A Financial Industry Regulatory Authority (“FINRA”) hearing panel held that FINRA’s own rules prohibiting judicial class action waivers in broker-dealer customer arbitration agreements are preempted by the Federal Arbitration Act and unenforceable. Once this decision becomes final, it will likely change the landscape of broker-dealer arbitrations. Many other broker-dealers will adopt a judicial class action waiver in their customer arbitration agreements and end decades of securities class action lawsuits, which generally provide little benefit to class members.

In a thoughtful 48-page decision, a FINRA hearing panel on Thursday, February 21, 2013 followed the U.S. Supreme Court’s holding in AT&T Mobility LLC v. Concepcion, 131 S.Ct. 1740 (2011) (“Concepcion”) and held that FINRA Rules prohibiting broker-dealers from adopting judicial class-action waivers in customer arbitration agreements are unenforceable and preempted by the Federal Arbitration Act (“FAA”). For more background on Concepcion and recent California litigation post-Concepcion, please see our prior client alerts including, “Recent Maverick Ruling in CA Appellate Court Finds Concepcion Does Not Overrule Gentry.”

The decision arises from a Complaint filed on February 1, 2012 by FINRA’s Department of Enforcement against Charles Schwab & Co., Inc. (“Schwab”). In September 2011, Schwab added a provision to its pre-dispute arbitration agreements requiring customers to “waive any right to bring a class action, or any type of representative action” against Schwab or any related third party “in court.” The Complaint alleged that the waiver violated FINRA’s Rules prohibiting self-regulatory organizations (“SROs”) from adopting pre-dispute arbitration agreements that prohibited customers from filing judicial class actions.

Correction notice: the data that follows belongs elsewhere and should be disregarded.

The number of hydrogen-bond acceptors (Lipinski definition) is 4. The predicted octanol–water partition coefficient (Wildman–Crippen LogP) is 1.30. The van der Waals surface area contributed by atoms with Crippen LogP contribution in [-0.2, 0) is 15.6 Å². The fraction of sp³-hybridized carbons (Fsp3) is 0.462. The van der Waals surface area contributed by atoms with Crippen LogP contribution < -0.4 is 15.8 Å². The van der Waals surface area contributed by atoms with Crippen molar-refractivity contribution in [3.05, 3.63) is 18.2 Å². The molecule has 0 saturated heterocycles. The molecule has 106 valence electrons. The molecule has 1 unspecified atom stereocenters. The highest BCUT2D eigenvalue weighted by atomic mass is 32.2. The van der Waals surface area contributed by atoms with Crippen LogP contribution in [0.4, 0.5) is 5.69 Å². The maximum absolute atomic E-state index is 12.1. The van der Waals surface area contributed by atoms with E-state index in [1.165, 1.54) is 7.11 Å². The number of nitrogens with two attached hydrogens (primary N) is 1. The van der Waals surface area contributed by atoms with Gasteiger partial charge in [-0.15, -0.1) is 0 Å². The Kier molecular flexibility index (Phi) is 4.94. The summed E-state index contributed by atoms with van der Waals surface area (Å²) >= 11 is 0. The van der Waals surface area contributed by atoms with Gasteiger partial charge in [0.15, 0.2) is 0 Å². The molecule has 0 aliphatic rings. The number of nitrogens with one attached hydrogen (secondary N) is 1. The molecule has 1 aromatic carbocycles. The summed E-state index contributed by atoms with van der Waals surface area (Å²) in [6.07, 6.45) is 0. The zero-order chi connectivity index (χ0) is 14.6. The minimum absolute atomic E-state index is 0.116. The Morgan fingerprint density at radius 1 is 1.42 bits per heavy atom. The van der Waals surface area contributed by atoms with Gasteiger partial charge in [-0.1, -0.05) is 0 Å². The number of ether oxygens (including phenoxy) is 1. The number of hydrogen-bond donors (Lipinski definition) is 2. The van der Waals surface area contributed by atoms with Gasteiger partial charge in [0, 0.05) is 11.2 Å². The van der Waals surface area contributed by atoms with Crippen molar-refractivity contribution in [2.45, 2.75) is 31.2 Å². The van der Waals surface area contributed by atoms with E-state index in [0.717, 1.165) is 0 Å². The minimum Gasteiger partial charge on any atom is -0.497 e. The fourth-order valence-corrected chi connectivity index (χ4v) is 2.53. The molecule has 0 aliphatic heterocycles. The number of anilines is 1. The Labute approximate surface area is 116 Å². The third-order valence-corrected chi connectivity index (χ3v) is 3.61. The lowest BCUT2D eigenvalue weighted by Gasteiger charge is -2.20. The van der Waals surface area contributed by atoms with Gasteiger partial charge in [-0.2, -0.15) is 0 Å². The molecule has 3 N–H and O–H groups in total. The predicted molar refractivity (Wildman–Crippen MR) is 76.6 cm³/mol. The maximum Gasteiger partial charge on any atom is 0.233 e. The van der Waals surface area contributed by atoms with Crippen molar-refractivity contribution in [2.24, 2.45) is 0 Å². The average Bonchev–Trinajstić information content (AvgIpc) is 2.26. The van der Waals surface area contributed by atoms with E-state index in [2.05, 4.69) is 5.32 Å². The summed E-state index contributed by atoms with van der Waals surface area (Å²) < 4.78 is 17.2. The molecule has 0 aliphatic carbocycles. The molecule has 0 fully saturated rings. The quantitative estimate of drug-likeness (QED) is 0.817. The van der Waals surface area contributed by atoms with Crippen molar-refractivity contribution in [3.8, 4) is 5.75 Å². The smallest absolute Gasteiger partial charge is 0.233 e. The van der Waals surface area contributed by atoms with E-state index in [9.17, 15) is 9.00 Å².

On motions for summary judgment, the panel found that Schwab’s provision violated FINRA Rules that require providing customers with the option to bring class actions in court. However, the panel held that such violation was of no consequence as the FINRA Rules were unenforceable and preempted by the FAA under Concepcion. The panel noted that securities law claims are not exempt from the FAA’s “mandate that a party to an arbitration agreement must go to arbitration to resolve any claim subject to the agreement” unless Congress has otherwise expressed clear intent to carve out an exception to the FAA. The panel found no such expression of congressional intent for an exception and deemed the FINRA Rules preempted by the FAA.

Once final, the panel’s decision will likely result in sweeping changes to broker-dealer customer arbitration agreements. Many other broker-dealers will include judicial class action waivers in their customer arbitration agreements. As the panel itself noted, that will end “decades of class action securities litigation in the courts.”

In a footnote, the hearing panel noted that it “recognizes that, despite the Supreme Court decisions discussed above, the interplay of arbitration and class actions remains controversial” and refers to a fully briefed U.S. Supreme Court case, In re American Express Merchants’ Litig., 667 F.3d 204, 219 (2d Cir. 2012) (“Amex III”). In Amex III, the Second Circuit Court of Appeals held that a class action waver in an arbitration agreement is unenforceable if it would preclude a plaintiff’s ability to vindicate federal statutory rights. The panel predicted that the U.S. Supreme Court will strike down the Second Circuit’s decision in the face of Concepion. Even if that decision was upheld by the U.S. Supreme Court, the Hearing Panel found that it would only be applicable if there “was a finding that SRO arbitration is insufficient to protect investors’ substantive rights, a finding that would fly in the face of decades of judicial, legislative, and regulatory history endorsing the securities industry arbitration system.”

FINRA’s Department of Enforcement recently announced that it will appeal the decision. It bears noting that the hearing panel left intact FINRA’s Rules permitting arbitrators to have the discretion to consolidate arbitrations filed by separate individual investors.